Battling Butler
Based on the popular stage play, Battling Butler, while being one of the most-low-key of all Keaton's films, was also the most successful upon its release, despite being a departure from his usual habit of dense, complicated gags.  Buster plays the twittish millionaire Alfred Butler, who, while wooing a girl, pretends to be the champion boxer "Battling" Butler.  Of course, the real "Battling" catches wind of this, and challenges Buster to step in the ring.  What's unusual here is that the film's climax takes a surprise dramatic turn, with Buster getting pummeled within an inch of his life until he gains the courage to go ape and gruesomely turn the tables.  This ending did not appear in the original play, but rather was inserted by Buster and his team of screenwriters, and eerily resembles the real-life situation he sometimes faced at the hands of his alcoholic father during on-stage vaudeville performances by The Three Keatons, when he had to respond to sudden violence with violence of his own. Dir. Buster Keaton, 1926, 35mm, 71 min.

A compelling study of a man divided between his questionable, hidden past and his new life, set in 1840's Oregon. James Stewart stars as the former outlaw who now works as a wagon train scout. He comes into conflict with his one-time friend (Arthur Kennedy) who hijacks the settlers' supplies in order to turn a profit. Features beautiful Technicolor landscapes. With Julia Adams and Rock Hudson.  New 35mm print!

BEYOND A REASONABLE DOUBT, 1956, Warner Bros., 80 min. Fritz Lang’s final American film offers the ingenious notion of a writer (Dana Andrews) framing himself for murder in order to prove the fallibility of the justice system and inhumanity of capital punishment. Well, it seemed like a bright idea at the time… Lang’s once-overwhelming visual style is sublimated to the clockwork mechanics of Douglas Morrow’s dense but brisk script, which the director brings to life despite a bargain-basement budget. Co-starring Joan Fontaine as Andrew’s long-suffering high-society girlfriend. The remake, starring Michael Douglas, is due out this spring, Here’s your chance to see the original before it’s deep-sixed. Print courtesy of George Eastman House. NOT ON DVD

Clifford Odets' fall from Golden Boy of the leftist New York theatre scene to an underutilized studio contract writer (his last screen credit was for an Elvis movie) is one of the classic stories of squandered Hollywood talent. The Big Knife was his return to the stage, and a fantastic excoriation of the Hollywood rot and corruption. It's the story of a failing actor stuck making wrestling movies, who just wants to retire in peace, but....they keep pulling him back in. Adapted for the screen by director Robert Aldrich, The Big Knife features some of Odets' best trademark poetic dialogue this side of Sweet Smell of Success, and an unforgettable, overheated performance by Rod Steiger (in a hilarious parody of Columbia head Harry Cohn, known to manipulatively weep crocodile tears in negotiations) as the manipulative blowhard studio head who pulls all his strings. Written with a brilliant poison pen, and directed with a harsh full-frontal style that jabs the points home, there are few Hollywood Gothics as cutting as The Big Knife.   Dir. Robert Aldrich, 1955, 35mm, 111 min.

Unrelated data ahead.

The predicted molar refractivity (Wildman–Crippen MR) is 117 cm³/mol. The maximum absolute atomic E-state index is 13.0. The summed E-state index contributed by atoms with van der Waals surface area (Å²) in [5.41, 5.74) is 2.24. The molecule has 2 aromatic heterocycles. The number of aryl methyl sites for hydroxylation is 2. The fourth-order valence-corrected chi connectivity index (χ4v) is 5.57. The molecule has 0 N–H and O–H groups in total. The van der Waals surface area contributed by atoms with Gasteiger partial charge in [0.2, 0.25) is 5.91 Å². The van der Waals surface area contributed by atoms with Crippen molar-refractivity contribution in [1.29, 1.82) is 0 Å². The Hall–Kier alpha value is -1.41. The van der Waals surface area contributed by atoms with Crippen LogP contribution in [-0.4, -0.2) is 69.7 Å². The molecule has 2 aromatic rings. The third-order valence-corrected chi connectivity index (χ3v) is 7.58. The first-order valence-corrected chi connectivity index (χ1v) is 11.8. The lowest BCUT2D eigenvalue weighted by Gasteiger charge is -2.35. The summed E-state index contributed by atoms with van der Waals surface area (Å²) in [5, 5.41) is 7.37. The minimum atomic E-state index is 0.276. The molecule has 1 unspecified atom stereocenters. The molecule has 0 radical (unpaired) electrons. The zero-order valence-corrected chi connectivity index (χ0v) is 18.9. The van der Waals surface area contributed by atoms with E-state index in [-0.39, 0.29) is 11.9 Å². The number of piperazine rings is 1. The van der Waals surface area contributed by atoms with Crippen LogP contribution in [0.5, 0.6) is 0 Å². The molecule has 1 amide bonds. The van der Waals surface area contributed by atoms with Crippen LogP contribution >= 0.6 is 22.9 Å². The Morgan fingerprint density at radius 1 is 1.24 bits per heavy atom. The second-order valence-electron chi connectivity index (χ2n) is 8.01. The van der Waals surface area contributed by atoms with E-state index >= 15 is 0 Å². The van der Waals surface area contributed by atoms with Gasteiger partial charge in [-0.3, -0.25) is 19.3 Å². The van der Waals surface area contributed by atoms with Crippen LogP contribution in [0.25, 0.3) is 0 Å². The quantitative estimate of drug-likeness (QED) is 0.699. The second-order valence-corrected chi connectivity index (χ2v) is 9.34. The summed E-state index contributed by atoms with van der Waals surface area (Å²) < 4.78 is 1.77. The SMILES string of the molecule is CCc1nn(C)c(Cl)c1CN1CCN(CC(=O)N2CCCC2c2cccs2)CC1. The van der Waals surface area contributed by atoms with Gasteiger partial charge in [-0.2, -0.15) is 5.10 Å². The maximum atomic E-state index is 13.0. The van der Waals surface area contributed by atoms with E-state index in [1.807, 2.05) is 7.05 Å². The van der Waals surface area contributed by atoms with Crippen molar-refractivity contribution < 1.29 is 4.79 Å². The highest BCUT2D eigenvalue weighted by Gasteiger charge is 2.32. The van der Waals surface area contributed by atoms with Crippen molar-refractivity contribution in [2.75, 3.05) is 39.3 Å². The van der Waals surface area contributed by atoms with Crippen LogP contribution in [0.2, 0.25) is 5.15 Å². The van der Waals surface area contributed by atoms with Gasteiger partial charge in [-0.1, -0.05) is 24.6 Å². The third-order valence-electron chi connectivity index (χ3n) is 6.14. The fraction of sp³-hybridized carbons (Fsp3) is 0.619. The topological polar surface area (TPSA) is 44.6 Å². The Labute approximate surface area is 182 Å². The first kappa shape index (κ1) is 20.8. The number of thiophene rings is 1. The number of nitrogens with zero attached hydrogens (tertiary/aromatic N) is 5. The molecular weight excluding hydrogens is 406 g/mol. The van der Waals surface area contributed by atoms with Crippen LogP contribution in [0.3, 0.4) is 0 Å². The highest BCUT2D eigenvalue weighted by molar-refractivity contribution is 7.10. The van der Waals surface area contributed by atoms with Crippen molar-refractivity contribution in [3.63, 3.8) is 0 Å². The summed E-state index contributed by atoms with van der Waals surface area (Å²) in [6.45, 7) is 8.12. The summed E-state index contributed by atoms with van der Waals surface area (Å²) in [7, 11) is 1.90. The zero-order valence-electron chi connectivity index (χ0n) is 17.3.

A video collaboration by Bruce and Norman Yonemoto and Jeffrey Vallance. In the novella Blinky the Friendly Hen (1979), Vallance documented the purchase of a frozen chicken and its burial. Naming the fryer Blinky, Vallance transformed poultry into pet, paying tribute to the billions of hens sacrificed each year for our consumption. Ten years later, questions of the true cause of Blinky’s death continue to swirl. (1988, 15 min.)

The Blood Spattered Bride
The title alone made this Spanish entry into the '70s lesbian vampire craze an instant grindhouse favorite, but its beautiful, heady imagery and visceral nastiness established this one of the most brutal adaptations of J. Sheridan LeFanu's oft-filmed "Carmilla" (vampyro lesbo template extraordinaire). Susan, an unstable young bride, hallucinates rape attacks while her chauvinist husband is out of the hotel room. Ditching the lodging, the unhappy couple ends up at an ancestral home connected to the husband, and Susan has violent dreams involving a strange woman in white--Mircalla, who turns up in the bosomy flesh not long after. Repelled by her husband's macho demands, Susan falls under Mircalla's spell and embarks on a spree of bloody mayhem. Whether viewed as an audacious feminist parable or sick macho trash, it's overflowing with spurting gore and full frontal, and is a fascinating horror fantasy that moves at a speedy clip all the way to its queasy, unforgettable final shot.
Dir. Vicente Aranda, 1972, 35mm, 100 min.

Breaking Glass